In a recent press release, NSA Director Michael S. Rogers requested that all Americans abide by the agency's proposed limits for all phone calls and text messages.
The guidelines set forth by the NSA include, among other things, a maximum length of fifteen minutes for all "non-essential" phone calls, and a limit of ten words per text message.
"I think the National Security Agency is being more than reasonable with this proposal," Rogers stated. "Most Americans don't realize how time consuming it is for us to monitor every single word they say or type to eachother. They outnumber our agents two hundred to one!"
In addition to limiting the length of all wireless communications, the agency's proposal also asked that any threats and or plots discussed by "domestic terrorists" take place at the beginning of their conversations so as not to waste the monitoring agents' time.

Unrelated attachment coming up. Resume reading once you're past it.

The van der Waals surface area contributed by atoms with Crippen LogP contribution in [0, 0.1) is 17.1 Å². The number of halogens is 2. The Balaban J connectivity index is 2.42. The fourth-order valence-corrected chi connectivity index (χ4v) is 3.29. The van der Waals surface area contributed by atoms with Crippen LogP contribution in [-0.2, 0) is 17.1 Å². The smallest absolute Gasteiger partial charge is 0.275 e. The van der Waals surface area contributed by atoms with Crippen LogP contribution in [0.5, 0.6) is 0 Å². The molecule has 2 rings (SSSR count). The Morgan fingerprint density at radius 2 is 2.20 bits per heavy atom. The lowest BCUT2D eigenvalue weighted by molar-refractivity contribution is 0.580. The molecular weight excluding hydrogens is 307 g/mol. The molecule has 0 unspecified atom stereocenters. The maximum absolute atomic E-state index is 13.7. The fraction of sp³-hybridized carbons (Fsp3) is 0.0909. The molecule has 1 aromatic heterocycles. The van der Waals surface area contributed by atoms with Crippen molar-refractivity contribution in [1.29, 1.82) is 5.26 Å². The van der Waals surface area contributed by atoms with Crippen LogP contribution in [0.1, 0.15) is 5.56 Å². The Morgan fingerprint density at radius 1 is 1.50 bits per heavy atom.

This latest incident only adds to the growing outrage of American citizens towards the NSA, whose domestic surveillance tactics only recently came to light due to the efforts of whistleblowers such as Edward Snowden and Julian Assange.
Perhaps this is why the agency felt it necessary to include in their "request" a list of possible penalties for not following the proposed word/minute count. These range anywhere from written warnings and fines to jailtime. The fine print at the end even went so far as to recommend requiring repeat offenders to screen the text messages of American teenagers as punishment.
"Anyone who has ever had a text conversation with a fourteen year old girl knows exactly how tedious this can be," said Rogers. "We're not trying to bully the American people. We are hoping they will see that we are trying to do our job as efficiently as possible. Which is to save American lives! From Americans."
Cellular customers across the country can expect a written copy of these NSA guidelines with their next statement.